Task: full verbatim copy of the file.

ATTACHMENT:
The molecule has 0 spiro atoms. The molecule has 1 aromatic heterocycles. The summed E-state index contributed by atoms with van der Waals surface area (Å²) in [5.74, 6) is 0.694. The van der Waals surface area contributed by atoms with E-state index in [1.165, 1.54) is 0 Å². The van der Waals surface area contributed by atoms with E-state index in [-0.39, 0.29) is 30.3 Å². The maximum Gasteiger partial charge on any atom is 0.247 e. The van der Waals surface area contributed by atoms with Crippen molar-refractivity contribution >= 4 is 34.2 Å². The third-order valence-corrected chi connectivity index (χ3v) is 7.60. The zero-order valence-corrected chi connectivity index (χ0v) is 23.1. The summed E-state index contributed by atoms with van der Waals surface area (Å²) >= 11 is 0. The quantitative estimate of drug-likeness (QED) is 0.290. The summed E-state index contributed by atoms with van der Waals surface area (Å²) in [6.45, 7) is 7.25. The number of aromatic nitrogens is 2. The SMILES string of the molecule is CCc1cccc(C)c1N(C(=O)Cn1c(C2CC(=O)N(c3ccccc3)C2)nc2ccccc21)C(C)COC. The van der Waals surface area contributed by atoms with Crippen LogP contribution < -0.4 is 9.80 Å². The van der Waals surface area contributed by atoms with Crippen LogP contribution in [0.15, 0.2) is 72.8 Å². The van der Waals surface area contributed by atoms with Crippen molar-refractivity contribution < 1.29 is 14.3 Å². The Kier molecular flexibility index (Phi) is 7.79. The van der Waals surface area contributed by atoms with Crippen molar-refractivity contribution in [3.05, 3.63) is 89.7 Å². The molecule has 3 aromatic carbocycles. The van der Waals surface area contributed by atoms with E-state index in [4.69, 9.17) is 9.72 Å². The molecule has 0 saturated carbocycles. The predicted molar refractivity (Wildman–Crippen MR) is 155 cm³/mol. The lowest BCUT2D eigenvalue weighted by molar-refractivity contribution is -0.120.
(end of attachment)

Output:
The molecule has 0 spiro atoms. The molecule has 1 aromatic heterocycles. The summed E-state index contributed by atoms with van der Waals surface area (Å²) in [5.74, 6) is 0.694. The van der Waals surface area contributed by atoms with E-state index in [1.165, 1.54) is 0 Å². The van der Waals surface area contributed by atoms with E-state index in [-0.39, 0.29) is 30.3 Å². The maximum Gasteiger partial charge on any atom is 0.247 e. The van der Waals surface area contributed by atoms with Crippen molar-refractivity contribution >= 4 is 34.2 Å². The third-order valence-corrected chi connectivity index (χ3v) is 7.60. The zero-order valence-corrected chi connectivity index (χ0v) is 23.1. The summed E-state index contributed by atoms with van der Waals surface area (Å²) >= 11 is 0. The quantitative estimate of drug-likeness (QED) is 0.290. The summed E-state index contributed by atoms with van der Waals surface area (Å²) in [6.45, 7) is 7.25. The number of aromatic nitrogens is 2. The SMILES string of the molecule is CCc1cccc(C)c1N(C(=O)Cn1c(C2CC(=O)N(c3ccccc3)C2)nc2ccccc21)C(C)COC. The van der Waals surface area contributed by atoms with Crippen LogP contribution < -0.4 is 9.80 Å². The van der Waals surface area contributed by atoms with Crippen LogP contribution in [0.15, 0.2) is 72.8 Å². The van der Waals surface area contributed by atoms with Crippen molar-refractivity contribution < 1.29 is 14.3 Å². The Kier molecular flexibility index (Phi) is 7.79. The van der Waals surface area contributed by atoms with Crippen molar-refractivity contribution in [3.05, 3.63) is 89.7 Å². The molecule has 3 aromatic carbocycles. The van der Waals surface area contributed by atoms with E-state index in [4.69, 9.17) is 9.72 Å². The molecule has 0 saturated carbocycles. The predicted molar refractivity (Wildman–Crippen MR) is 155 cm³/mol. The lowest BCUT2D eigenvalue weighted by molar-refractivity contribution is -0.120.